If rodents remain a problem after taking all these precautions, try to check your home for possible entry points, close gaps in windows and doors. Also, you can talk to a pest control expert to help you control these rodents using pesticides.

3. Relocating into a New Home

A cat in the new home

The mere fact that people and pets have moved out of the home you’re moving into doesn’t imply that fleas have moved out too! Flea eggs often take as long as 12 months to evolve into flea larvae, pupae, and a fully-grown flea. Also, flea pupae can stay dormant for several months until they get a host to infest.

Therefore, whenever you’re relocating to a new home, assume the worst and take the necessary precautions to eliminate any flea eggs that might be in the new home. Ensure you thoroughly clean your new home as if it is infested with fleas. If possible, contact professional cleaners to disinfect and clear all fleas and bug eggs before inhabiting your new home.

4. Humans

Whereas the regular cat flea favors furry hosts, they will readily bite people and hitch a trip on their clothing. When they find a more favorable host nearby, they’ll easily jump to relocate from a human body to your indoor cat.

Although it’s impractical to check each individual that visits your home for fleas, you can take certain precautions to minimize the likelihood of flea infestation. For instance, by consistently maintaining the cleanliness of your home, you can easily eradicate flea eggs and any invaders that visitors may bring along. Also, ensure you clean guest bed sheets and towels once they leave. Furthermore, regularly wash your cat’s bedding using hot water to kill any flea eggs and flea larvae.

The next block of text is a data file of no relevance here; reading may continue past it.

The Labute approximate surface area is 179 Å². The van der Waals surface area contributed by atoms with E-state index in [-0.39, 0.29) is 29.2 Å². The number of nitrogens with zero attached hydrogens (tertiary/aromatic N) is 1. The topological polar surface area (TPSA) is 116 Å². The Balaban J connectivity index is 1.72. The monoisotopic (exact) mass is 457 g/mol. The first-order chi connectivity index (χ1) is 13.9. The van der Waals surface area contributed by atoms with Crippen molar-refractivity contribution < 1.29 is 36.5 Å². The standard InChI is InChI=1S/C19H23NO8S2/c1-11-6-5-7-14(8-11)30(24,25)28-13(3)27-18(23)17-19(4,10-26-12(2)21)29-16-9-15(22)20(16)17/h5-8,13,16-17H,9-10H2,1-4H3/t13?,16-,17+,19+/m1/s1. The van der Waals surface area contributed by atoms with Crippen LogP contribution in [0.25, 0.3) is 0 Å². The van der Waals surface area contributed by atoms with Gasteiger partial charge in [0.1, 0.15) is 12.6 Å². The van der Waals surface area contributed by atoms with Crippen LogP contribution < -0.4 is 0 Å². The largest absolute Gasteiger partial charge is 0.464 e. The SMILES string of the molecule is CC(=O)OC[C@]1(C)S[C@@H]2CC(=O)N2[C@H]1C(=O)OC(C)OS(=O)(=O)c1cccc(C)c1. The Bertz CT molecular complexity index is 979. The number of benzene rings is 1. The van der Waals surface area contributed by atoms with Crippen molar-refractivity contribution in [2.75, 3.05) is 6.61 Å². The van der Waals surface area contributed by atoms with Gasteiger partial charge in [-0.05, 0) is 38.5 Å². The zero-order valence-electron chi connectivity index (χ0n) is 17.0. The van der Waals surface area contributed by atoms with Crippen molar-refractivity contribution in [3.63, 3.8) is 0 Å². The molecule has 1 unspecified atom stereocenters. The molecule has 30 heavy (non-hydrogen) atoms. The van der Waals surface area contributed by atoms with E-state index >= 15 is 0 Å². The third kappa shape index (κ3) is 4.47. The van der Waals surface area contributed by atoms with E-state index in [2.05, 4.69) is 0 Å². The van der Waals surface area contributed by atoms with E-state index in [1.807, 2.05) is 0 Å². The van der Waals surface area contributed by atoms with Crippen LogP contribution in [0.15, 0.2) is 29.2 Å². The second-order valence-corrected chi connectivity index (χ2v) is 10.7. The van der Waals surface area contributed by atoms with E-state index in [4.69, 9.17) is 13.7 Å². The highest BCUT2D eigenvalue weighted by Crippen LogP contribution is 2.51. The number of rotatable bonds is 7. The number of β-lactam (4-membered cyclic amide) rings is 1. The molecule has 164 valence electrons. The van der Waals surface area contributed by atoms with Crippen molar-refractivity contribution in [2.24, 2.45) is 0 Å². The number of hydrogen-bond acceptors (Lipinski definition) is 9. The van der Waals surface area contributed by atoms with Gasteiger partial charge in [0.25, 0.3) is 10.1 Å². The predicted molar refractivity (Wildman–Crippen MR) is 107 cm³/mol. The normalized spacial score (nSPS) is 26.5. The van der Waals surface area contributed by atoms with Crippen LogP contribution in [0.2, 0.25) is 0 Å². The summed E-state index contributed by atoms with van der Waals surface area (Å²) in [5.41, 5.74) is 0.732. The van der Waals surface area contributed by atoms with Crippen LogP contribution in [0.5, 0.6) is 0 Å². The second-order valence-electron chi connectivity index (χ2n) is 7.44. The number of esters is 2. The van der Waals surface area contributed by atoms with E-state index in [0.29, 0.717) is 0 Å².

Finally, make it a habit to groom your indoor cat using a flea comb. While grooming your cat, ensure you tenderly separate the fur to check for any signs of fleas and fleabites. If you spot any alarming signs, take quick action to remedy the situation.

5. Trips Out

An indoor cat

At some point, your indoor cat is likely to get outside, even if temporarily. For instance, when taking your indoor cat to a pet sitter, groomer, or vet, you’ll have to take them outdoors. During this period, your indoor cat can interact with other pets and may get fleas. Here, the most effective precaution is regularly having your cats undergo flea treatment. That way, you can keep fleas in check and ensure your pet stays healthy.

6. Second-hand Products

Pets, particularly cats and dogs, like to rest on your soft furniture. This poses risks because if your cat is infested with fleas, several eggs can fall off into the surrounding. Whereas your cat might be free from fleas, buying second-hand products can become the source of these bugs! Therefore, whenever you decide to buy second-hand items from antique stores, ensure they’re washed on a hot cycle to eliminate fleas and destroy flea eggs. Otherwise, you might be carrying along lots of fleas that will eventually infest your indoor cat.

How to Detect If Your Cat is infested with Fleas

Obviously, as a pet owner, you’re curious about finding out if your indoor cat has fleas. Well, there are several ways to identify if your cat has fleas. For instance, fleabites are itchy and make your cat uncomfortable. Therefore, if you see your cat scratching its skin than normal, it’s likely that they have fleas!